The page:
It is also noteworthy that Resolution 1325 highlights the gender-specific impacts of conflicts. Moreover, it is considering women’s contributions to peace and countering it. There are four pillars that the Resolution considers:

a) The role of women in conflict prevention.

b) Women’s participation in the construction of peace.

c) The protection of women and girls in conflicts and later phases.

d) The specific needs of women in post-war reconstruction processes.

Finally, is important to consider that since the adoption of resolution 1325, the UN Security Council has approved eight other resolutions: 1820 (2008), 1888 (2009), 1889 (2009), 1960 (2010), 2106 (2013), 2122 (2013), 2242 (2015) and 2467 (2019). These new resolutions extend and complement Resolution 1325, specifying and operationalizing contents and concepts.

 

Progress since Resolution 1325

It is possible to see that women, peace and security agenda has achieved very important accomplishments. For instance, there was acceptance at the formal level of the centrality of the gender perspective in the field of conflicts and peacebuilding. This allowed making visible the gender impacts that armed conflicts have on women but, besides, to identify other groups that were more vulnerable such as LGTBIQ. Moreover, now is better known how women around the globe contribute to the peacebuilding.

Delil Souleiman, 2019 (source: gettyimages.ae)

 

By way of example, the women, peace and security agenda has been a tool that has allowed to increase ways of participation of women in peace processes, in contexts such as Georgia, Cyprus, Yemen, Syria, among many others. In addition to that, the agenda has managed to influence other agendas and international political processes, generating tangible commitments, like in the case of the Arms Trade Treaty, which is a pioneer as an agreement that establishes a connection between the international arms trade and gender violence.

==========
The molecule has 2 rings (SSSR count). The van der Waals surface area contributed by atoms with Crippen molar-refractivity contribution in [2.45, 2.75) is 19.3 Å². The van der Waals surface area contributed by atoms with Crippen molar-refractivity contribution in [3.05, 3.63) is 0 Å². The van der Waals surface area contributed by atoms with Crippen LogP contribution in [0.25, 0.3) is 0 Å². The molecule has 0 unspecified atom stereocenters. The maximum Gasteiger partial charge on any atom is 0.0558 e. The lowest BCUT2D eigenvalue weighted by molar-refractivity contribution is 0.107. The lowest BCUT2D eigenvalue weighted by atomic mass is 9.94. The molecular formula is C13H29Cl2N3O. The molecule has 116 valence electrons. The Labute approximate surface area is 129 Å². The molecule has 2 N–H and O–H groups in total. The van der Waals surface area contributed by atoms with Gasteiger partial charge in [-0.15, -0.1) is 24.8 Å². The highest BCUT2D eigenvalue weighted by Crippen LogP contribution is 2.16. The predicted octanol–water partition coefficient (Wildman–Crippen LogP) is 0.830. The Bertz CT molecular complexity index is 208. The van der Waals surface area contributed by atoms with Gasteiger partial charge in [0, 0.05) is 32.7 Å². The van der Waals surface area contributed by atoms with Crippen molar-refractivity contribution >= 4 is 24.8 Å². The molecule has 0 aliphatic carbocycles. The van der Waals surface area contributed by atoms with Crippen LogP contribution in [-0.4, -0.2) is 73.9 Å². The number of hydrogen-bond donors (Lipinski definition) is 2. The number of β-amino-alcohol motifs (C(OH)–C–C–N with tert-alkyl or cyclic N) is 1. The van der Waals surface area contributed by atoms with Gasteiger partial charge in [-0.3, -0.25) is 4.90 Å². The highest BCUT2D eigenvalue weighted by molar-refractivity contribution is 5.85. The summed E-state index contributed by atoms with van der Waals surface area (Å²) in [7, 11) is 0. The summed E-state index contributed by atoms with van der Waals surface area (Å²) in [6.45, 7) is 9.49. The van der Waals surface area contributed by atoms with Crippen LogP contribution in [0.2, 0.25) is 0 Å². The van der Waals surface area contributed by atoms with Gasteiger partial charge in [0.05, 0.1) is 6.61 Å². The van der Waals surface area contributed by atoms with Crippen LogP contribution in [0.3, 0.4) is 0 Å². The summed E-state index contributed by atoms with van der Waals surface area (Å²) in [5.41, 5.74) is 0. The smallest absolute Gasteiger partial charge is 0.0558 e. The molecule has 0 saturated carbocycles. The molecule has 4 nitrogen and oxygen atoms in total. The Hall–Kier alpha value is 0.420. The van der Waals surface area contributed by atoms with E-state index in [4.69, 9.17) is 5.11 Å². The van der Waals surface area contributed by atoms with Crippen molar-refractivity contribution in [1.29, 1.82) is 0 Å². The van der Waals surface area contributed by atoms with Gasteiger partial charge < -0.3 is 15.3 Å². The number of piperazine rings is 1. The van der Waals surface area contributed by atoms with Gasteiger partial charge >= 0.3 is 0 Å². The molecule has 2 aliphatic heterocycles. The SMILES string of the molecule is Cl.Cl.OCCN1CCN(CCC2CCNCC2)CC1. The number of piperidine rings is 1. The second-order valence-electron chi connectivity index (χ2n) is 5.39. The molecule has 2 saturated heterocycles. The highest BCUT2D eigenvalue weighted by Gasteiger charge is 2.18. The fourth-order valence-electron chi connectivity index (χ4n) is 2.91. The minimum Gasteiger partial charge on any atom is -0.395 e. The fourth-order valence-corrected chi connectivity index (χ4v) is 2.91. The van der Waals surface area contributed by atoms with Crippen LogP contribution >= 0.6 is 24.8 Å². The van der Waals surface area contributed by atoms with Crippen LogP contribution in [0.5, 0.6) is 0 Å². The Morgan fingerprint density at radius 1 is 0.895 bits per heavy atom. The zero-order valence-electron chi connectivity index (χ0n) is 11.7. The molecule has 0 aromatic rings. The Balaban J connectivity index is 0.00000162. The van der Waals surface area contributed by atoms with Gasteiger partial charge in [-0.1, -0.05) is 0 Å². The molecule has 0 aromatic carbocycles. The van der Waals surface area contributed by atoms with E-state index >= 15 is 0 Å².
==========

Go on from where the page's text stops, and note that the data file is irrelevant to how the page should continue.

Challenges and obstacles

Mohammed Huwais, 2018 (source: gettyimages.ae)

 

According to a Global Research (Villellas, 2015), even though the agenda was consolidated in the formal sphere, it seems that the implementation progress is still on “initial attempts”. The research mentioned also that there is a lack of political efforts in adopting the resolution. For that reason, academics and activists agree on the fact that urges to have more effective commitments, instead of creating more resolutions.

For instance, Lolwa Reda (Reda, 2018) writes the following in an article entitled “UN Resolution 1325: Significant but lacking”: “It is undeniable that UNSCR 1325 represents a milestone in the fight for women’s fundamental human rights; however, the level of its significance, considering that it lacks enforcement measures, has repeatedly been called into question by academics and practitioners alike”.